At the end of the Napoleonic Wars, Germany was made up of 39 states, including four city-states. After the abolition of its own internal tariffs in 1818, Prussia began to invite individual states to abolish tariffs, with the agreements that established the cornerstone of the customs association, which consolidated strong economic ties between the various Prussian and Hohenzollern regions and ensured economic contacts between the unrelated stocks of the Hohenzollern family. , including the Prussian family. It was created to remove the various obstacles (such as the different weights and measures in the German states) to economic exchanges and the growth of the new trade classes and to create a national unity in economic matters at a time when Germany was divided. Prussia was the main driver of the creation of the customs union. Austria was excluded from the customs association because of its highly protected industry and also because Colonel von Metternich was against the idea.  With the creation of Northern Germany in 1867, the customs association brooded states of about 425,000 square kilometres and had entered into economic agreements with several non-German states, including Sweden-Norway. After the founding of the German Empire in 1871, the Empire took control of the Customs Union. However, until 1888, not all states of the Empire were part of the customs association (z.B. Hamburg).
In contrast, Luxembourg, although Luxembourg was an independent state of the German Empire, remained in the customs association until 1919.  In 1820, Wurtemberg planned the creation of a customs union under the so-called third Germany: the medium-sized states, including itself, Baden-Wuerttemberg and the two states of Hesse-Darmstadt and Hesse-Kassel. This customs union excluded austria as well as Prussia, not least because the two great German powers were considered too presumpinous. The plans failed because of the divergent interests of the states concerned. While economic development in Baden, with its long borders and entrenched commercial infrastructure, has gone relatively well, Bavaria`s economic development has been lagging far behind and the Bavarian regime has imposed a safeguard right for products outside the border. The result was a short-lived trade agreement between Baden and Hesse-Darmstadt. Nevertheless, a second agreement, reached in Stuttgart in 1825, established a relationship between Wurtemberg and Bavaria with the creation of the Customs Union of South Germany. Unlike Prussian activities, Hanover, Saxony, Hesse and other countries (Austria, France, Great Britain and the Netherlands) have developed their own economic agreements. While they promised each other not to join the Prussian Union, they developed their own trade agreements. The Union failed because it was only trying to maintain the status quo and not to solve the problems caused by toll barriers. In 1834, Baden and Wuertemberg joined the Prussian Union, renamed the German Customs Union.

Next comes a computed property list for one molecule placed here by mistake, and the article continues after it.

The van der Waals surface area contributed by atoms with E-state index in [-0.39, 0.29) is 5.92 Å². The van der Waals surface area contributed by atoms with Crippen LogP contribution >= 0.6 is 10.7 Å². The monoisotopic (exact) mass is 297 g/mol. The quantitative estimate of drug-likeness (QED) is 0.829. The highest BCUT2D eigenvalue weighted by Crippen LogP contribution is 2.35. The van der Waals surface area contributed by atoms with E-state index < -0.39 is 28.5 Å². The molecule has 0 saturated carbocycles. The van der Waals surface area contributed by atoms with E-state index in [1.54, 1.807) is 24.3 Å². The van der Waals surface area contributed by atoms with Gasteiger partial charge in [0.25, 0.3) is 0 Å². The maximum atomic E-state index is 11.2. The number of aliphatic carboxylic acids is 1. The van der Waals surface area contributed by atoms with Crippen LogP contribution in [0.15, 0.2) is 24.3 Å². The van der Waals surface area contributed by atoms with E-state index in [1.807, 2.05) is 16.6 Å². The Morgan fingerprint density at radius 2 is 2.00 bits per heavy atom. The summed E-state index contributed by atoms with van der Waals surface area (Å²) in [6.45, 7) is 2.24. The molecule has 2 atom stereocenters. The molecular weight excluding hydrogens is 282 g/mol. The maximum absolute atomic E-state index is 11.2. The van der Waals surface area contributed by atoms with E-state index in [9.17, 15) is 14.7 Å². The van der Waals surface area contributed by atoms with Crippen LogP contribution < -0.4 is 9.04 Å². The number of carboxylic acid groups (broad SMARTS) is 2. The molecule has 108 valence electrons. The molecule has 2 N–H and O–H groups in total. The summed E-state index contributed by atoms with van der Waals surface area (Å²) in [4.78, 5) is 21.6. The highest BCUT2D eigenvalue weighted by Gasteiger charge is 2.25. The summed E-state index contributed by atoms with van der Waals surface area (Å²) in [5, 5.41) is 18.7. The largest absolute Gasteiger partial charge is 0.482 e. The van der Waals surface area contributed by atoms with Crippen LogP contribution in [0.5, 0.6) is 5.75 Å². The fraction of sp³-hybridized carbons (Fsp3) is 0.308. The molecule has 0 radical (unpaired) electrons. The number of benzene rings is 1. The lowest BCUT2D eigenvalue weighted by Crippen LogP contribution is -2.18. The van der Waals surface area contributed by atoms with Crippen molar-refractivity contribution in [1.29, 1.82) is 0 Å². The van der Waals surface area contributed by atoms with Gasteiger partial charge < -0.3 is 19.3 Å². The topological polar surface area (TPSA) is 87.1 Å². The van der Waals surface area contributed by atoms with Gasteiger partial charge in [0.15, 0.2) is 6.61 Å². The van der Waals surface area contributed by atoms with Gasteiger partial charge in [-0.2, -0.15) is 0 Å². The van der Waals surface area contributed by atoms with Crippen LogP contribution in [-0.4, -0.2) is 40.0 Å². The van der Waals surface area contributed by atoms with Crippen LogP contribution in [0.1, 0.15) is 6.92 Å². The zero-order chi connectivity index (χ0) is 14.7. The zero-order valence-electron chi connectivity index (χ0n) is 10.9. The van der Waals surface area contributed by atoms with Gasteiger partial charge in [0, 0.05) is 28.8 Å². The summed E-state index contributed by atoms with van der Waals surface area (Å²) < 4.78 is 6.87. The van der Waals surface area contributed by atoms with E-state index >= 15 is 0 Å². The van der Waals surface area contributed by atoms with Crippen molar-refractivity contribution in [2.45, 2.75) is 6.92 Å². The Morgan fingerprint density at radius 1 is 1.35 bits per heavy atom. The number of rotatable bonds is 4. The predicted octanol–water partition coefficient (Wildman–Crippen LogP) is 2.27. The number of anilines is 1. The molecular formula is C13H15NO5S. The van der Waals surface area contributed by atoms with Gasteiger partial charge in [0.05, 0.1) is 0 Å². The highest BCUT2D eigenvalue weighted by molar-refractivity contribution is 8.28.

The tax association was founded in 1834 as a customs union first of the Duchy of Brunswick and the Kingdom of Hanover, then in 1836 with the Grand Duchy Oldenburg. The original customs union did not end in 1866 with the outbreak of the Austro-Prussian War, but in 1867 a major reorganization was born. The new customs association was stronger because no state had a veto.  When Hamburg joined the customs union in 1888, it negotiated the exemption of 4 square miles in the centre of its port, which remained outside the customs association.